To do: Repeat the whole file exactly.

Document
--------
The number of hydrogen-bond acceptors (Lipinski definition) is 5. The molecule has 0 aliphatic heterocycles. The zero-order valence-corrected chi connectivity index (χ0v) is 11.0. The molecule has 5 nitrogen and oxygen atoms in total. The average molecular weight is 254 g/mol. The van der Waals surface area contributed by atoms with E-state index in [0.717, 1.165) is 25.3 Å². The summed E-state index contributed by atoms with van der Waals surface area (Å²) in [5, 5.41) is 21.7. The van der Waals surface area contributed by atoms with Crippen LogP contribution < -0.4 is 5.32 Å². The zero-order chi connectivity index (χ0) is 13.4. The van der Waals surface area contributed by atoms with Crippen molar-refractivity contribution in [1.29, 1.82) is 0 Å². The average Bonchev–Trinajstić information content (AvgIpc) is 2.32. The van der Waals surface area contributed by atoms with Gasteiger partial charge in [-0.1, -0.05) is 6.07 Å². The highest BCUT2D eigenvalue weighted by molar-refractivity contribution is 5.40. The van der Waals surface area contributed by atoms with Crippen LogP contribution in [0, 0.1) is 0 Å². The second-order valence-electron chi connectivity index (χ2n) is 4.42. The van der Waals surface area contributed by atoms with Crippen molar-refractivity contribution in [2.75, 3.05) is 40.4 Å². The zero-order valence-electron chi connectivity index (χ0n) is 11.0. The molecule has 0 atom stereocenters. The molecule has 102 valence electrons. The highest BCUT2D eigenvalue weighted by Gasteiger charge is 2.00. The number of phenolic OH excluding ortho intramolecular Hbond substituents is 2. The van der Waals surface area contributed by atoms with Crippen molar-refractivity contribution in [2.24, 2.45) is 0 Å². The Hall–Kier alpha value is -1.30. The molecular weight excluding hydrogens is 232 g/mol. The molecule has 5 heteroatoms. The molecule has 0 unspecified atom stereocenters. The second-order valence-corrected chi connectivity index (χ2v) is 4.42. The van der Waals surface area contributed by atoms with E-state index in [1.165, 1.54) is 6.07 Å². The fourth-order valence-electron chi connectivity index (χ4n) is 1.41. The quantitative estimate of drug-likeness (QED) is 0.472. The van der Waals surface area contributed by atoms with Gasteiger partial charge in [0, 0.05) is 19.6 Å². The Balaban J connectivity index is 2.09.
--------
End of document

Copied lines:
The number of hydrogen-bond acceptors (Lipinski definition) is 5. The molecule has 0 aliphatic heterocycles. The zero-order valence-corrected chi connectivity index (χ0v) is 11.0. The molecule has 5 nitrogen and oxygen atoms in total. The average molecular weight is 254 g/mol. The van der Waals surface area contributed by atoms with E-state index in [0.717, 1.165) is 25.3 Å². The summed E-state index contributed by atoms with van der Waals surface area (Å²) in [5, 5.41) is 21.7. The van der Waals surface area contributed by atoms with Crippen LogP contribution < -0.4 is 5.32 Å². The zero-order chi connectivity index (χ0) is 13.4. The van der Waals surface area contributed by atoms with Crippen molar-refractivity contribution in [1.29, 1.82) is 0 Å². The average Bonchev–Trinajstić information content (AvgIpc) is 2.32. The van der Waals surface area contributed by atoms with Gasteiger partial charge in [-0.1, -0.05) is 6.07 Å². The highest BCUT2D eigenvalue weighted by molar-refractivity contribution is 5.40. The van der Waals surface area contributed by atoms with Crippen LogP contribution in [0, 0.1) is 0 Å². The second-order valence-electron chi connectivity index (χ2n) is 4.42. The van der Waals surface area contributed by atoms with Crippen molar-refractivity contribution in [2.75, 3.05) is 40.4 Å². The zero-order valence-electron chi connectivity index (χ0n) is 11.0. The molecule has 0 atom stereocenters. The molecule has 102 valence electrons. The highest BCUT2D eigenvalue weighted by Gasteiger charge is 2.00. The number of phenolic OH excluding ortho intramolecular Hbond substituents is 2. The van der Waals surface area contributed by atoms with Crippen molar-refractivity contribution in [2.24, 2.45) is 0 Å². The Hall–Kier alpha value is -1.30. The molecular weight excluding hydrogens is 232 g/mol. The molecule has 5 heteroatoms. The molecule has 0 unspecified atom stereocenters. The second-order valence-corrected chi connectivity index (χ2v) is 4.42. The van der Waals surface area contributed by atoms with E-state index in [1.165, 1.54) is 6.07 Å². The fourth-order valence-electron chi connectivity index (χ4n) is 1.41. The quantitative estimate of drug-likeness (QED) is 0.472. The van der Waals surface area contributed by atoms with Gasteiger partial charge in [0, 0.05) is 19.6 Å². The Balaban J connectivity index is 2.09.